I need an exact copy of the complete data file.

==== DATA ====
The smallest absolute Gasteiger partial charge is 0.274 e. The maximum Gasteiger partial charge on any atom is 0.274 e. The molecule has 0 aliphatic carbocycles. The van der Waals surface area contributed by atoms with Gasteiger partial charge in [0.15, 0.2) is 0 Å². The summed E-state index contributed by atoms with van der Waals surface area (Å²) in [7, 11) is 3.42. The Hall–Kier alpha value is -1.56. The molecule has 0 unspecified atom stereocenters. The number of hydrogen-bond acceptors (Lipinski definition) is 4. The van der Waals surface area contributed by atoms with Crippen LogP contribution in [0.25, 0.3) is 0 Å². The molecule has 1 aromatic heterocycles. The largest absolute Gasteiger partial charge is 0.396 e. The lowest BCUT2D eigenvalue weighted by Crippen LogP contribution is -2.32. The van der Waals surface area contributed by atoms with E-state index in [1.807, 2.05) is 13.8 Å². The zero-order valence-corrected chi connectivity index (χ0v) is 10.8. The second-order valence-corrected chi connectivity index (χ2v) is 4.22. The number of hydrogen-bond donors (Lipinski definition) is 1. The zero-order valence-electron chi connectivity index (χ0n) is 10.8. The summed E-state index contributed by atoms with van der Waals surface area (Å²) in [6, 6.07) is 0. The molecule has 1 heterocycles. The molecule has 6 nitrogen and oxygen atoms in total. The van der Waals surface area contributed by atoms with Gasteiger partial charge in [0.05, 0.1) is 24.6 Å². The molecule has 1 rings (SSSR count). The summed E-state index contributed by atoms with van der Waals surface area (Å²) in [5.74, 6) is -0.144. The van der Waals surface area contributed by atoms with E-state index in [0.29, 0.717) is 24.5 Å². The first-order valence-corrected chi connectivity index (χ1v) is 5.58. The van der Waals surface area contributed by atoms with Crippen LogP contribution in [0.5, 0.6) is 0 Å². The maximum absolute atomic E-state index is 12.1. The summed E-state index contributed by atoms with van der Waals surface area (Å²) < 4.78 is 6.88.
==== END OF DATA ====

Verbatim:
The smallest absolute Gasteiger partial charge is 0.274 e. The maximum Gasteiger partial charge on any atom is 0.274 e. The molecule has 0 aliphatic carbocycles. The van der Waals surface area contributed by atoms with Gasteiger partial charge in [0.15, 0.2) is 0 Å². The summed E-state index contributed by atoms with van der Waals surface area (Å²) in [7, 11) is 3.42. The Hall–Kier alpha value is -1.56. The molecule has 0 unspecified atom stereocenters. The number of hydrogen-bond acceptors (Lipinski definition) is 4. The van der Waals surface area contributed by atoms with Crippen LogP contribution in [0.25, 0.3) is 0 Å². The molecule has 1 aromatic heterocycles. The largest absolute Gasteiger partial charge is 0.396 e. The lowest BCUT2D eigenvalue weighted by Crippen LogP contribution is -2.32. The van der Waals surface area contributed by atoms with E-state index in [1.807, 2.05) is 13.8 Å². The zero-order valence-corrected chi connectivity index (χ0v) is 10.8. The second-order valence-corrected chi connectivity index (χ2v) is 4.22. The number of hydrogen-bond donors (Lipinski definition) is 1. The zero-order valence-electron chi connectivity index (χ0n) is 10.8. The summed E-state index contributed by atoms with van der Waals surface area (Å²) in [6, 6.07) is 0. The molecule has 1 heterocycles. The molecule has 6 nitrogen and oxygen atoms in total. The van der Waals surface area contributed by atoms with Gasteiger partial charge in [0.05, 0.1) is 24.6 Å². The molecule has 1 rings (SSSR count). The summed E-state index contributed by atoms with van der Waals surface area (Å²) in [5.74, 6) is -0.144. The van der Waals surface area contributed by atoms with E-state index in [0.29, 0.717) is 24.5 Å². The first-order valence-corrected chi connectivity index (χ1v) is 5.58. The van der Waals surface area contributed by atoms with Crippen LogP contribution in [0.5, 0.6) is 0 Å². The maximum absolute atomic E-state index is 12.1. The summed E-state index contributed by atoms with van der Waals surface area (Å²) < 4.78 is 6.88.